If you have question about any of the other books listed, send me a message or ask in the comments! All of these books can be found on Amazon and many can be found at your local public library.
I’ve been a little slow to start on my reading challenges for 2016, let alone finding time to write more than one sentence at a time. Call me distracted, I’ve been working on a cross-stitch of Iron Man, an American Flag full size crochet quilt, trying (and failing) to launch a handicrafts store, Leslie A Curry-Handicrafts, Crochet, and Mosaic, and trying to manage a chaotic phase of life. What better way to multi-task while reading than to use an audiobook? Wild: From Lost to Found on the Pacific Crest Trail by Cheryl Strayed had been highly recommended by one of my girlfriends a couple of years ago, so when it was available through my public library’s electronic catalog, I decided it was time to give it a go.
Why this book and why now:
I started listening to this Wild (315 pages) as a distraction during a dental appointment for a crown prep. A few minutes in, and I wasn’t sure it was the right choice. Graphic detailing of toenails falling off didn’t help much to distract me from the pain and discomfort of the drilling happening in my mouth.
The story of Cheryl’s relationship with her mother and the process of losing her pulled me in for what I anticipated to be a much different story. Many of the details of this book have left me since I read it back in January, but much of what I remember has to do with Cheryl making one mind-boggling decision after another in regards to her personal safety. I understand that Cheryl was dealing with depression and perhaps some PTSD after her childhood experiences. I wish more of the book and self exploration acknowledged these traumas. Instead, Cheryl continued to put herself in one dangerous situation after another without drawing any understanding to the idea that she was actually perhaps suffering from some very big emotional issues. I was mystified that while waiting for a DJ she just met at a random club to get off work for their “date” that she willingly went into a strange man’s van to smoke weed. After which she traipses off with the DJ to his house way out in the middle of nowhere to hopefully have sex. All the while, no one knew where she was or who she was going with. This is after she dabbled with heroine or meth after leaving her self-admitted very good husband.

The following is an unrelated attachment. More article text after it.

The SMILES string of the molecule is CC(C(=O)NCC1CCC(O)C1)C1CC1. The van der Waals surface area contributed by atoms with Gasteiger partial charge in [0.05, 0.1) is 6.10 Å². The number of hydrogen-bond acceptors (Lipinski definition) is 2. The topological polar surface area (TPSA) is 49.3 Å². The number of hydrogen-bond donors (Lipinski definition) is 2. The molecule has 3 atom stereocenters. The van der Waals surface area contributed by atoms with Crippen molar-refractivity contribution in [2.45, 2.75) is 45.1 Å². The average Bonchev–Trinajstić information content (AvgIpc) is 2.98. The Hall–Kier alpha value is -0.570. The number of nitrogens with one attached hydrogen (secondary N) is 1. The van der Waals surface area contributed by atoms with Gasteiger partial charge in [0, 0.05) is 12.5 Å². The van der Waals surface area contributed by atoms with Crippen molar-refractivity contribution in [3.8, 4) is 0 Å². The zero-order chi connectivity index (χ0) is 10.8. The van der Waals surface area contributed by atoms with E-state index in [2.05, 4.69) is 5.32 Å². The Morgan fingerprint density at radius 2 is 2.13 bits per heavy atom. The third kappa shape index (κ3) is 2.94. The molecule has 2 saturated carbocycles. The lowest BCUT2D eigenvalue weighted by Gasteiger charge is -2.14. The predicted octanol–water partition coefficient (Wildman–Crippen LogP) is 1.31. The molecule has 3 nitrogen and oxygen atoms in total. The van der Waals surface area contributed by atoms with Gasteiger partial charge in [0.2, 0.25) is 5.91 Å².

I understand that everyone’s personal journey is different and that the ways we each cope with stress, anxiety, depression, joy, fear, you name it, can be expressed or experienced in absolute contradiction to how another copes. I wish for Cheryl, that she had had someone who would have helped her find a safer way to deal with her mother’s death and need for self discovery. I’m still trying to understand why Cheryl felt it was acceptable to cause her body so much harm and pain in forcing her way through the PCT. Many of her stories in the book graphically describe her feet that were mangled, scabs and bruises that took weeks to heal, drastic dehydration. This is not heroic in my opinion, this is self-mutilation.
I am glad for Cheryl’s sake that her story has a peaceful ending. I’m grateful that for all the seedy situations she put herself in, she walked away unharmed by another human during her trek.
Recommended reading for: This is not a book I would recommend, however, if you are looking for a memoir about a young woman who is able to come out the other side of some questionable choices, then you might want to give this one a try. I’d recommend two books on a similar topic before this one: The Glass Castle: a Memoir by Jeanette Walls or The Girls’ Guide to Hunting and Fishing by Melissa Bank
The final word: I’m certainly glad I experienced Wild as an audiobook. Had I been reading it in book form, I am almost certain it would have been added to my “won’t ever finish” list on goodreads.